With Tom's spectacles repaired the group rapidly located a bridge on which to pose for a group photo.   However, the walkers soon realised that completion of the walk would have to be managed without the benefit of Pork Pie.  Although disappointed their spirits were lifted by Tom's kind offer of a hearty Barbeque and Black Sheep ales at the end.

As the path became indistinct, Cliff took control of the deteriorating situation, leading the walkers onto a road section where they quickly regained their confidence in the hot and humid conditions.

A further DISASTER OCCURRED when trying to exit a field the walkers found themselves blocked by high voltage electric fences.  Cliff however, using his incredible insulation properties, bravely held the fence down, enabling all the walkers to escape certain death.

To celebrate their successful "Brush with Death", the walkers found further bridges and stepping stones on which to pose for even more group photos

Some of the walkers spirits were lifted by Tom's continual statements that completion of the walk at Tom's residence was "Just over the brow of the Hill".   However, the others secretly knew though that several hot and difficult giant fields of Barley still had the negotiated.

A final bridge indicated to the walkers the near completion of the mission, with Tom's Lowden Hall Estate seen in the background.   The walkers knew that a barrel of Black Sheep Ale and Barbeque'd food awaited them.   There was much joviality amongst the group.

Tom and Judy generously provided the weary walkers with a splendid Barbeque, which was accompanied by quantities of Black Sheep Ale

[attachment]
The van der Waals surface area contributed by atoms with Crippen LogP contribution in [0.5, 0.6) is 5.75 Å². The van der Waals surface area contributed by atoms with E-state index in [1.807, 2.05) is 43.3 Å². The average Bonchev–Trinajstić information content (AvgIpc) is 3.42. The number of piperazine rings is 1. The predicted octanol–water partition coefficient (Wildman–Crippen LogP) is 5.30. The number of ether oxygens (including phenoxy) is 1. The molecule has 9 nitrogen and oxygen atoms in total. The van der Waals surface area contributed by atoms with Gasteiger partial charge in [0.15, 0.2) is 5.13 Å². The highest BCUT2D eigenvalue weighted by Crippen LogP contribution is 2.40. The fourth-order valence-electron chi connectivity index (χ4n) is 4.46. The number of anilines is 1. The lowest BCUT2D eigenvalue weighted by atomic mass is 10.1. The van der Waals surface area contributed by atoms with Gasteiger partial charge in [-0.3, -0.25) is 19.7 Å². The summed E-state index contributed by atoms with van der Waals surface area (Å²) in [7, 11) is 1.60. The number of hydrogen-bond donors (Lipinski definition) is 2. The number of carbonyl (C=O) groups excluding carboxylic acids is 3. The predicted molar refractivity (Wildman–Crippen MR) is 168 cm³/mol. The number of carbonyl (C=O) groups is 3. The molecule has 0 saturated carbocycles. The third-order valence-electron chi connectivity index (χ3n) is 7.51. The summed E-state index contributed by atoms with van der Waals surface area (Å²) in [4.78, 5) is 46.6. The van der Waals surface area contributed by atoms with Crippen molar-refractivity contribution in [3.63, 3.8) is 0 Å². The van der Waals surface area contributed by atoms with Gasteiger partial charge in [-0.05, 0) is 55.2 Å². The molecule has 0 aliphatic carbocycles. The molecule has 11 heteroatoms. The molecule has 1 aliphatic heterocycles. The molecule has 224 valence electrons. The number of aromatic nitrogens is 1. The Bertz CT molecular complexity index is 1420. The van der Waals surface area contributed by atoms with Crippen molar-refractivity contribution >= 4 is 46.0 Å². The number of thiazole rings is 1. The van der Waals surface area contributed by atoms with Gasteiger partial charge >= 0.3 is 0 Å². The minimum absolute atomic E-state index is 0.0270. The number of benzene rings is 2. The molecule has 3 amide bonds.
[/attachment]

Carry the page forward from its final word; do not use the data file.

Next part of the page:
Relaxing afterwards, Neil could not resist a swim with the Koi Carp, much to the distress of the others, but no disaster occurred.

Later the wives (except Alan's) joined the walkers to congratulate them on yet another successful mission.  After much merriment, they left at a late hour, having just failed to empty the barrel, but gallantly Tom agreed to do this the following day.  The walkers were chauffeured home after what was unanimously agreed to be an excellent day's walking, eating and drinking.

Barbeque Score: 

Weather:  Hot, sunny and humid all day, with a short sharp downpour during the Barbeque

Walkers:  Tom (leader and Host), Paul, Alan, Cliff, Andy, Ron and Neil's spirit (in a milk bottle)

REDMIRE WALK - 28th September

Distance:  12 long Mls

Just four eager walkers, plus Ella the dog and Neil in his Milk Bottle, met adjacent to the river bridge at Wensley, rapidly consuming Ron's bacon and sausage butties, before heading off in an unusual direction, away from the lunchtime destination.  The walkers, although concerned, obediently followed Cliff, their leader for the day.

The walkers remain unconcerned even when Cliff casually led them across a live railway line!!

The walkers discovered that Cliff was cunningly taking them towards the "Shawl" walk, without the need to pass through Leyburn Town centre.  The walkers were impressed, that their leader was so clever.

The walkers were less impressed when Cliff looked puzzled whilst studying the complex and confusing signposting.

As the route took the walkers north into unknown and desolate areas, Cliff realised that, with luck, they may be able to locate a long lost giant waterfall, that the locals had talked about for many years.  The walkers were excited by the prospect!!

Sight of the infamous leaning chimney indicated to the cunning walkers that they were on the right route.  However, they knew that they would have to pass a dangerous quarry.  They continued without showing any visible fear.

See a quarryman in great danger, Paul was quick to take control of the giant digger and rapidly finished digging out the entire quarry in record time.

Paul was pleased with his performance.

After the successes of the quarry, the walkers continued over Army training grounds and were privileged to be shown the specially constructed bridge allowing tanks to be secretly taken beneath the road.  The walkers were again impressed.

The walkers quickly located a hill and rapidly climbed to the top so that they might be able to catch a glimpse of the giant lost waterfall, but in the mist were only able to see Bolton Castle.